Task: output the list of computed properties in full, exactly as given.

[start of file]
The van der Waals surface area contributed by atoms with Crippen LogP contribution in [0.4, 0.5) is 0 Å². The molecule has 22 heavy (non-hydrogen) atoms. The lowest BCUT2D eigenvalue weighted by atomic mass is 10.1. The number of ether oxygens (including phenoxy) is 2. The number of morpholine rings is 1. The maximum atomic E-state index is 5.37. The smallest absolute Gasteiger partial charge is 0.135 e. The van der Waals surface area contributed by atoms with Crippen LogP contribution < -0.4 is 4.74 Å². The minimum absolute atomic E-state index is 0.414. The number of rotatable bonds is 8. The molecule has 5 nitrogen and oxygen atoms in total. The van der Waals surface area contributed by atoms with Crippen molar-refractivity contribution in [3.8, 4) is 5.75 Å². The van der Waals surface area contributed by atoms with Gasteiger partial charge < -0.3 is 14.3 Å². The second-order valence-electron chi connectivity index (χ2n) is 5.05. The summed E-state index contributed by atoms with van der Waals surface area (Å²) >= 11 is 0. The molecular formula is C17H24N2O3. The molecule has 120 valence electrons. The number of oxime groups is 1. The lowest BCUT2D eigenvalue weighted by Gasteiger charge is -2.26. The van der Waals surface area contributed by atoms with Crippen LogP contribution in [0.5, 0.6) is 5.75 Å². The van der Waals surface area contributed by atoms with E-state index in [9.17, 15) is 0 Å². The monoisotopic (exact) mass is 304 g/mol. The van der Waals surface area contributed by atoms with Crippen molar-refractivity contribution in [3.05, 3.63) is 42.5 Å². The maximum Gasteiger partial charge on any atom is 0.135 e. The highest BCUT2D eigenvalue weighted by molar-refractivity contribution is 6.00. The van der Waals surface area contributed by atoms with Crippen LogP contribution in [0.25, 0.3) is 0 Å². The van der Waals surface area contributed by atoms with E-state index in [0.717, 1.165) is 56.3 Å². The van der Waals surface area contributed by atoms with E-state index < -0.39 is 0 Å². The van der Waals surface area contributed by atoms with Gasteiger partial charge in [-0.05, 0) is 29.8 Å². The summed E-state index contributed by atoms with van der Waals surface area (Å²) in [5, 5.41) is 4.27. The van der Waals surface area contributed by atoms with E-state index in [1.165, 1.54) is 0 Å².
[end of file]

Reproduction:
The van der Waals surface area contributed by atoms with Crippen LogP contribution in [0.4, 0.5) is 0 Å². The molecule has 22 heavy (non-hydrogen) atoms. The lowest BCUT2D eigenvalue weighted by atomic mass is 10.1. The number of ether oxygens (including phenoxy) is 2. The number of morpholine rings is 1. The maximum atomic E-state index is 5.37. The smallest absolute Gasteiger partial charge is 0.135 e. The van der Waals surface area contributed by atoms with Crippen LogP contribution < -0.4 is 4.74 Å². The minimum absolute atomic E-state index is 0.414. The number of rotatable bonds is 8. The molecule has 5 nitrogen and oxygen atoms in total. The van der Waals surface area contributed by atoms with Crippen molar-refractivity contribution in [3.8, 4) is 5.75 Å². The van der Waals surface area contributed by atoms with Gasteiger partial charge < -0.3 is 14.3 Å². The second-order valence-electron chi connectivity index (χ2n) is 5.05. The summed E-state index contributed by atoms with van der Waals surface area (Å²) >= 11 is 0. The molecular formula is C17H24N2O3. The molecule has 120 valence electrons. The number of oxime groups is 1. The lowest BCUT2D eigenvalue weighted by Gasteiger charge is -2.26. The van der Waals surface area contributed by atoms with Crippen LogP contribution in [0.5, 0.6) is 5.75 Å². The van der Waals surface area contributed by atoms with E-state index in [9.17, 15) is 0 Å². The monoisotopic (exact) mass is 304 g/mol. The van der Waals surface area contributed by atoms with Crippen molar-refractivity contribution in [3.05, 3.63) is 42.5 Å². The maximum Gasteiger partial charge on any atom is 0.135 e. The highest BCUT2D eigenvalue weighted by molar-refractivity contribution is 6.00. The van der Waals surface area contributed by atoms with Crippen LogP contribution in [0.25, 0.3) is 0 Å². The van der Waals surface area contributed by atoms with E-state index in [0.717, 1.165) is 56.3 Å². The van der Waals surface area contributed by atoms with E-state index < -0.39 is 0 Å². The van der Waals surface area contributed by atoms with Gasteiger partial charge in [-0.05, 0) is 29.8 Å². The summed E-state index contributed by atoms with van der Waals surface area (Å²) in [5, 5.41) is 4.27. The van der Waals surface area contributed by atoms with E-state index in [1.165, 1.54) is 0 Å².